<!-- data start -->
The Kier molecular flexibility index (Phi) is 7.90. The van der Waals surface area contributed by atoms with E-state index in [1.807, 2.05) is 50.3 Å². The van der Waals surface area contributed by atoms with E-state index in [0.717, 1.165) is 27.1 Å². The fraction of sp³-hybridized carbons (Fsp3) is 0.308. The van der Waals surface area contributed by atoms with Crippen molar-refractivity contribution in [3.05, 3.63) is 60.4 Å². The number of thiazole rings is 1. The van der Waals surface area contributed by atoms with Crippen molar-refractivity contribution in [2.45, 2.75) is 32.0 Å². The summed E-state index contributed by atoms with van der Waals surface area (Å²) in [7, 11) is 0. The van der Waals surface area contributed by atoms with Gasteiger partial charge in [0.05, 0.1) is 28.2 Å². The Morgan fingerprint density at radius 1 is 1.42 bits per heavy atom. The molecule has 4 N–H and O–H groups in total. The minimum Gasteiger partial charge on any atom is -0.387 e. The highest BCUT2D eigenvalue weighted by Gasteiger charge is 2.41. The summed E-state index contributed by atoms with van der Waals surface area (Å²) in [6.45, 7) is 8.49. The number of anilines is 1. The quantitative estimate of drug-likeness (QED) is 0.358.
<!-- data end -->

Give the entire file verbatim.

The Kier molecular flexibility index (Phi) is 7.90. The van der Waals surface area contributed by atoms with E-state index in [1.807, 2.05) is 50.3 Å². The van der Waals surface area contributed by atoms with E-state index in [0.717, 1.165) is 27.1 Å². The fraction of sp³-hybridized carbons (Fsp3) is 0.308. The van der Waals surface area contributed by atoms with Crippen molar-refractivity contribution in [3.05, 3.63) is 60.4 Å². The number of thiazole rings is 1. The van der Waals surface area contributed by atoms with Crippen molar-refractivity contribution in [2.45, 2.75) is 32.0 Å². The summed E-state index contributed by atoms with van der Waals surface area (Å²) in [7, 11) is 0. The van der Waals surface area contributed by atoms with Gasteiger partial charge in [0.05, 0.1) is 28.2 Å². The Morgan fingerprint density at radius 1 is 1.42 bits per heavy atom. The molecule has 4 N–H and O–H groups in total. The minimum Gasteiger partial charge on any atom is -0.387 e. The highest BCUT2D eigenvalue weighted by Gasteiger charge is 2.41. The summed E-state index contributed by atoms with van der Waals surface area (Å²) in [6.45, 7) is 8.49. The number of anilines is 1. The quantitative estimate of drug-likeness (QED) is 0.358.